“‘People’s Movement’, which won the election in Galicia, first engaged in the pogrom of Orthodox communities and their forced transfer to Uniatism,” wrote Vasiliy Anisimov, head of the press service of the Ukrainian Orthodox Church (Moscow Patriarchate). “With police attacks, beatings, the use of special means (including ‘Cheremukha’ gas). And they smashed things up for a long time”. How long, reminds the editor-in-chief of the site of Patriarch of Moscow and All Russia Archpriest Yaroslav Yarema: “On March 16th 1995, at the order of the Chairman of the Lvov Regional Council N. Goryni, about 600 employees of the district police departments and a ‘Berkut’ special purpose detachment arrived on 16 buses to the village of Medynichi in the Drogobychsky district in order to transfer the local church. After breaking down the door, the Special Unit entered the church. After the severe use of physical measures and special equipment, in particular tear gas, members of the Orthodox community of the village were displaced from the church building. Two days later, the temple was handed over to the Greek Catholic community, which was hastily organised by representatives of the local intelligentsia, who left the building of the church after the police left — and the Orthodox again occupied it.”

In 1995 more than 2,000 police officers, including “OMON”, were involved to “force the liberation of churches from Orthodox citizens”, which amounted to 14,000 persons per day. This would provide Lvov with 40 patrol-sentry routes for three months (Markovskaya N. S. Ukrainian Olster, Vybur. 1996. No. 1-2. Pages 109 – 111).

Some Orthodox believers, forgetting the Jesuit origin of Ukrainian Uniatism, gave consent to serve in the church on an alternating basis and, having allowed Greek Catholics into the church, lost it. As of 1993 (when the Rada adopted an amendment to the Law “On Freedom of Conscience and Religious Organisations”, allowing the transfer of the temple for alternate divine services regardless of the consent of the community), up to 80 such cases were recorded in the Lvov region alone.

“The means used by extremists are most eloquently evidenced by the measures taken to intimidate the Abbot of the only parish remaining in the jurisdiction of the Moscow Patriarchate in the city of Ternopol, Father Anatoly. He was repeatedly called on the phone, he personally and his family were threatened. Then the tires of his car were punctured. When all of this did not work, a terrible evil was committed: the tongue and throat young son of the priest was pierced with an awl,” wrote the former Lvov professor V.I. Petrushko.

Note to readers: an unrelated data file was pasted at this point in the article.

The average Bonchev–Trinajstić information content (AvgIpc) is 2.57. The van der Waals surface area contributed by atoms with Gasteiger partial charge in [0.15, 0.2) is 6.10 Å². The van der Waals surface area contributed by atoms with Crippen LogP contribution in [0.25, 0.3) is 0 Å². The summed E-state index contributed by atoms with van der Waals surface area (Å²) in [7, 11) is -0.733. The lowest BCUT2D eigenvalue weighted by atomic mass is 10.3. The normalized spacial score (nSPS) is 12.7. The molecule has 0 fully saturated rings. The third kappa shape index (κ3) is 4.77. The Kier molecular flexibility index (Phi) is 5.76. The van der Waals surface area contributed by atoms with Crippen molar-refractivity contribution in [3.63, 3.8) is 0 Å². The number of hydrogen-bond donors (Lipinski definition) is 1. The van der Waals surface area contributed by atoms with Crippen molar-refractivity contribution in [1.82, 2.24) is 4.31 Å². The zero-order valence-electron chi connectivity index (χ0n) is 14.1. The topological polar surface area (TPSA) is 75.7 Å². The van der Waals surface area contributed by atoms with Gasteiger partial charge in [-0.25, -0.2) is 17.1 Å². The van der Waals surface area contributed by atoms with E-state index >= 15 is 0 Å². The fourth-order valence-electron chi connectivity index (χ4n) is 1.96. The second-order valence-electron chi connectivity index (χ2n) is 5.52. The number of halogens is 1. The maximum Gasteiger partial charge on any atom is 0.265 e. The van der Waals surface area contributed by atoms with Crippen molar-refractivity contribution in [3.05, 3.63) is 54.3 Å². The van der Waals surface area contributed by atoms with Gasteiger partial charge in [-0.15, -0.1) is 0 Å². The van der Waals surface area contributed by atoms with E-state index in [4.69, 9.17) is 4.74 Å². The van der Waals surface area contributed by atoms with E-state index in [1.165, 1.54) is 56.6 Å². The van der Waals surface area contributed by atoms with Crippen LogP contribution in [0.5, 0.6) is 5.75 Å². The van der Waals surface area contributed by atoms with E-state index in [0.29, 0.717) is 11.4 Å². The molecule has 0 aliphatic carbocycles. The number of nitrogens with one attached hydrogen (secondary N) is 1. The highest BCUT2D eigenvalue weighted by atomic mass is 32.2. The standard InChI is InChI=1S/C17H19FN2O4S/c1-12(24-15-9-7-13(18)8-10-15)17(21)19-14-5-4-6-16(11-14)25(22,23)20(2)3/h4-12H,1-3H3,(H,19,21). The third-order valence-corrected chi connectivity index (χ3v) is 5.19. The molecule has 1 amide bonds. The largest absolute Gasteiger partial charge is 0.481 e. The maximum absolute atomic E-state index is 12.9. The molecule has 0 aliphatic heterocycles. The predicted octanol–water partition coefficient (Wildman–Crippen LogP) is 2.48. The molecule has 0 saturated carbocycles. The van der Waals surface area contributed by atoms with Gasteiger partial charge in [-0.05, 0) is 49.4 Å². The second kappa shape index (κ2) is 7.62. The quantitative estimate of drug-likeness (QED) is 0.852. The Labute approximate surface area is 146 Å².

Rome knew everything

Was this a surprise for the Roman Curia? As early as June 1988, the Vatican Secretary of State Cardinal Casaroli, who arrived in the Ukrainian Soviet Socialist Republic to participate in the celebration of the 1000th anniversary of the Baptism of Rus, met with underground Uniate biskup Pavel Vasilik (author of the aforementioned appeal to the Pope of 1987) and Fylymon Kurchaba. “The technical side of the delicate mission of the Vatican Secretary of State, who did not want to publicise this meeting, was provided by the Prior of the Kiev Church, the Latvian priest Yan Krapan,” reports Archpriest Yaroslav Yarema. “During the meeting, a mechanism of interaction between the Roman Curia and the Uniate underground was worked out in order to prevent the revival of Orthodoxy in Galicia. Encouraged by Cardinal Casaroli’s assurance of the full, including financial, support of Pope John Paul II, the leaders of the Uniates started to implement the plan for the construction of the so-called Catholic Ukrainian Republic in Galicia, which was already defined by Metropolitan Andrey (Sheptitsky). “

The aforementioned biskup Fylymon preached in public: “Dear brothers and sisters, take and throw them out, shoot all Orthodox… Orthodox has no place in Western Ukraine. Orthodox people should move to the eastern regions. Here we will create the Catholic Ukrainian Republic.”

And it was created. Almost out of the blue. As early as 1988, about 100,000 practicing Uniates, united in 138 illegal communities, lived in Subcarpathia and Prykarpattia. Another third of the population, according to the data of the Council for Religious Affairs of the Ukrainian Soviet Socialist Republic, themselves being Orthodox, sympathised with the Uniate faith. In order to meet the spiritual needs of the Catholics of the eastern rite, a quarter of the temples they required would suffice. It is possible, of course, to be skeptical of Soviet statistics, but for some reason it was the Uniates who protested whenever it was proposed to decide on the ownership of churches by a secret ballot of the territorial community. “The intention of the Vatican was precisely to occupy churches and force Orthodox people to change their religion,” concludes Archpriest Rostislav Yarema.

By the autumn of 1995, when President Kuchma ordered the establishment of a government commission to study the religious situation in the Lvov region, the destruction of three Orthodox dioceses (Lvov, Ivano-Frankovsk, and partially – to the river Zbruch – Ternopol) was almost completed. At the very beginning of the new millennium this allowed the employee of the Department of External Church Relations of the Moscow Patriarchate and now lawyer Igor Vyzhanov with bitter irony to state: “Everything that was then occupied and thus held, the Orthodox successfully marginalised, so there is no reason for a conflict. Everything is quiet and calm.”

And even such “quiet and calm” remained until the Uniate “revolution of dignity”. Already in 2017, the UGCC captured, with the support of neo-Nazi paramilitary groups, one of the last Orthodox temples in Galicia – the Annunciation church in Kolomyia.

This monument of architecture was built by the Orthodox in 1587 – even before the Union of Brest and 113 years before the transfer to the Union of the Galicia Diocese. “We will not throw pearls in front of Moscow pigs – you are disenfranchised biomass,” frankly said the Uniate Parson during the capture. “We will not only take this temple from you, we will take everything. We will kick you from our land and from the Kiev-Pechersk Lavra.”

Well, the “Patriarch of the UGCC” Svyatoslav Shevchuk already declared the pilgrimage of the Uniates to “their historical shrine” – St. Sophia’s Cathedral. This, however, coincided with the presidential campaign in Ukraine, and Poroshenko, frightened by the loss of support from the UGCC, persuaded Shevchuk to cancel the “mobilisation”.

Now in Ukraine there is another president. The UGCC is still in opposition to him. Will this president be able to “convince” the Uniates to be law-abiding? A slim chance! Judging by his “kneeling down” in front of UGCC adherents/Ukrainian neo-Nazis, this president needn’t bother trying.

Dmitriy Skvortsov, Fondsk